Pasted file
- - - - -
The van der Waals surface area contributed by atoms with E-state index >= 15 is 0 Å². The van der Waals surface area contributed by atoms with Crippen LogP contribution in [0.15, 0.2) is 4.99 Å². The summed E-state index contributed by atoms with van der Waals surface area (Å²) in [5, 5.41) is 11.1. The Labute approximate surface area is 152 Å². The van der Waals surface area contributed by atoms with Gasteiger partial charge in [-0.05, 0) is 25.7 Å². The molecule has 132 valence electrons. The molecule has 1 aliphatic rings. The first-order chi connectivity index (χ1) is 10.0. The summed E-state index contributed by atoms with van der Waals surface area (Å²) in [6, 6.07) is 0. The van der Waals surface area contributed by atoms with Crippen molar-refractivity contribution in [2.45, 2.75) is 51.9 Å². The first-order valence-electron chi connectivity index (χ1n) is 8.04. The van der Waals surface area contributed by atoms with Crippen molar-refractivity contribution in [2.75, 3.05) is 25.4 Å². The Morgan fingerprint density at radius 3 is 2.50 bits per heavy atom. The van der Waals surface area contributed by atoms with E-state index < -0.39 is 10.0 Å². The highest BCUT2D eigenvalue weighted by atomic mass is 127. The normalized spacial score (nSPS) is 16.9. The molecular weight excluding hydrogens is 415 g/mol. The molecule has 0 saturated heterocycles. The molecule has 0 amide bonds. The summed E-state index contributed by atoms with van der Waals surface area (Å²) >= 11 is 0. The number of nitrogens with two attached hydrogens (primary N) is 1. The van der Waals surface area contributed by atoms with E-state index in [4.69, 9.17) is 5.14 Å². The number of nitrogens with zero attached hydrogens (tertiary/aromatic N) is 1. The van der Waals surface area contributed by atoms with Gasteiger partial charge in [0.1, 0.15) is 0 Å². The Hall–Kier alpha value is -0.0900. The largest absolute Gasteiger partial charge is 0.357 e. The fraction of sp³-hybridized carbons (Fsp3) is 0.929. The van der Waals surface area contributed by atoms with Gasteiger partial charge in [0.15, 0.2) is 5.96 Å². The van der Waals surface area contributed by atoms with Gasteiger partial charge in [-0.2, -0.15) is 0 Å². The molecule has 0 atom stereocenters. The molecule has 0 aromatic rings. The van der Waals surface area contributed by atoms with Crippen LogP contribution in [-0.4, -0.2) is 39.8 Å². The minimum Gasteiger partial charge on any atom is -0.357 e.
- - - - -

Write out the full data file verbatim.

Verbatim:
The van der Waals surface area contributed by atoms with E-state index >= 15 is 0 Å². The van der Waals surface area contributed by atoms with Crippen LogP contribution in [0.15, 0.2) is 4.99 Å². The summed E-state index contributed by atoms with van der Waals surface area (Å²) in [5, 5.41) is 11.1. The Labute approximate surface area is 152 Å². The van der Waals surface area contributed by atoms with Gasteiger partial charge in [-0.05, 0) is 25.7 Å². The molecule has 132 valence electrons. The molecule has 1 aliphatic rings. The first-order chi connectivity index (χ1) is 10.0. The summed E-state index contributed by atoms with van der Waals surface area (Å²) in [6, 6.07) is 0. The van der Waals surface area contributed by atoms with Crippen molar-refractivity contribution in [2.45, 2.75) is 51.9 Å². The first-order valence-electron chi connectivity index (χ1n) is 8.04. The van der Waals surface area contributed by atoms with Crippen molar-refractivity contribution in [2.75, 3.05) is 25.4 Å². The Morgan fingerprint density at radius 3 is 2.50 bits per heavy atom. The van der Waals surface area contributed by atoms with E-state index < -0.39 is 10.0 Å². The highest BCUT2D eigenvalue weighted by atomic mass is 127. The normalized spacial score (nSPS) is 16.9. The molecular weight excluding hydrogens is 415 g/mol. The molecule has 0 saturated heterocycles. The molecule has 0 amide bonds. The summed E-state index contributed by atoms with van der Waals surface area (Å²) >= 11 is 0. The number of nitrogens with two attached hydrogens (primary N) is 1. The van der Waals surface area contributed by atoms with E-state index in [4.69, 9.17) is 5.14 Å². The number of nitrogens with zero attached hydrogens (tertiary/aromatic N) is 1. The van der Waals surface area contributed by atoms with Gasteiger partial charge in [0.1, 0.15) is 0 Å². The Hall–Kier alpha value is -0.0900. The largest absolute Gasteiger partial charge is 0.357 e. The fraction of sp³-hybridized carbons (Fsp3) is 0.929. The van der Waals surface area contributed by atoms with Gasteiger partial charge in [0.15, 0.2) is 5.96 Å². The van der Waals surface area contributed by atoms with Gasteiger partial charge in [-0.2, -0.15) is 0 Å². The molecule has 0 atom stereocenters. The molecule has 0 aromatic rings. The van der Waals surface area contributed by atoms with Crippen LogP contribution in [-0.4, -0.2) is 39.8 Å². The minimum Gasteiger partial charge on any atom is -0.357 e.